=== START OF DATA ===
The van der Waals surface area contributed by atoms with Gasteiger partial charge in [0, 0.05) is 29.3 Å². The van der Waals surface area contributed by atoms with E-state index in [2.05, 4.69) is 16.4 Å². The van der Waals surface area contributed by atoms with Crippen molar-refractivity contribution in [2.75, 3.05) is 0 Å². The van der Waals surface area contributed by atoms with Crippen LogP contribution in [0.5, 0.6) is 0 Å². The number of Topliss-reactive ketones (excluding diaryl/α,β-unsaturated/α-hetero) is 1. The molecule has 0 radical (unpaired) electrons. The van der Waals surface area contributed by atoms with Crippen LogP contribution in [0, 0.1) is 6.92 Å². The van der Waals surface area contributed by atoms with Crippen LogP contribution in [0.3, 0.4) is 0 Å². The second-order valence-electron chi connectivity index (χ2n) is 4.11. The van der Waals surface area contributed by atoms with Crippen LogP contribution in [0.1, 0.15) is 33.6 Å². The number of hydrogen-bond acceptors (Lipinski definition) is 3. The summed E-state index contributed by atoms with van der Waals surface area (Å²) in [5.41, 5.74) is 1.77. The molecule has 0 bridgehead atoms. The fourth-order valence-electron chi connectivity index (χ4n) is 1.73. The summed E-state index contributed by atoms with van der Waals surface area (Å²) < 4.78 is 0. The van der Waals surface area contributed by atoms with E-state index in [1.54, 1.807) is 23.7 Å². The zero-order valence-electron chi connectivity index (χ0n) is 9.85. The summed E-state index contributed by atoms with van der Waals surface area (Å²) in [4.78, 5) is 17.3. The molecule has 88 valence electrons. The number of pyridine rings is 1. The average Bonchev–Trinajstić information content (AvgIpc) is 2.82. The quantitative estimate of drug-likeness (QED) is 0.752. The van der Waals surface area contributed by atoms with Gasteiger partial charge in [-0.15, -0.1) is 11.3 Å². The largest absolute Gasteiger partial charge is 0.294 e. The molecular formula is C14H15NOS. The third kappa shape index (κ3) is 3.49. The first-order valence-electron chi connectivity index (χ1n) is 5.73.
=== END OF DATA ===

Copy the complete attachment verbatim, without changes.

The van der Waals surface area contributed by atoms with Gasteiger partial charge in [0, 0.05) is 29.3 Å². The van der Waals surface area contributed by atoms with E-state index in [2.05, 4.69) is 16.4 Å². The van der Waals surface area contributed by atoms with Crippen molar-refractivity contribution in [2.75, 3.05) is 0 Å². The van der Waals surface area contributed by atoms with Crippen LogP contribution in [0.5, 0.6) is 0 Å². The number of Topliss-reactive ketones (excluding diaryl/α,β-unsaturated/α-hetero) is 1. The molecule has 0 radical (unpaired) electrons. The van der Waals surface area contributed by atoms with Crippen LogP contribution in [0, 0.1) is 6.92 Å². The van der Waals surface area contributed by atoms with Crippen LogP contribution in [0.3, 0.4) is 0 Å². The second-order valence-electron chi connectivity index (χ2n) is 4.11. The van der Waals surface area contributed by atoms with Crippen LogP contribution in [0.1, 0.15) is 33.6 Å². The number of hydrogen-bond acceptors (Lipinski definition) is 3. The summed E-state index contributed by atoms with van der Waals surface area (Å²) in [5.41, 5.74) is 1.77. The molecule has 0 bridgehead atoms. The fourth-order valence-electron chi connectivity index (χ4n) is 1.73. The summed E-state index contributed by atoms with van der Waals surface area (Å²) < 4.78 is 0. The van der Waals surface area contributed by atoms with E-state index in [1.54, 1.807) is 23.7 Å². The zero-order valence-electron chi connectivity index (χ0n) is 9.85. The summed E-state index contributed by atoms with van der Waals surface area (Å²) in [4.78, 5) is 17.3. The molecule has 88 valence electrons. The number of pyridine rings is 1. The average Bonchev–Trinajstić information content (AvgIpc) is 2.82. The quantitative estimate of drug-likeness (QED) is 0.752. The van der Waals surface area contributed by atoms with Gasteiger partial charge in [-0.15, -0.1) is 11.3 Å². The largest absolute Gasteiger partial charge is 0.294 e. The molecular formula is C14H15NOS. The third kappa shape index (κ3) is 3.49. The first-order valence-electron chi connectivity index (χ1n) is 5.73.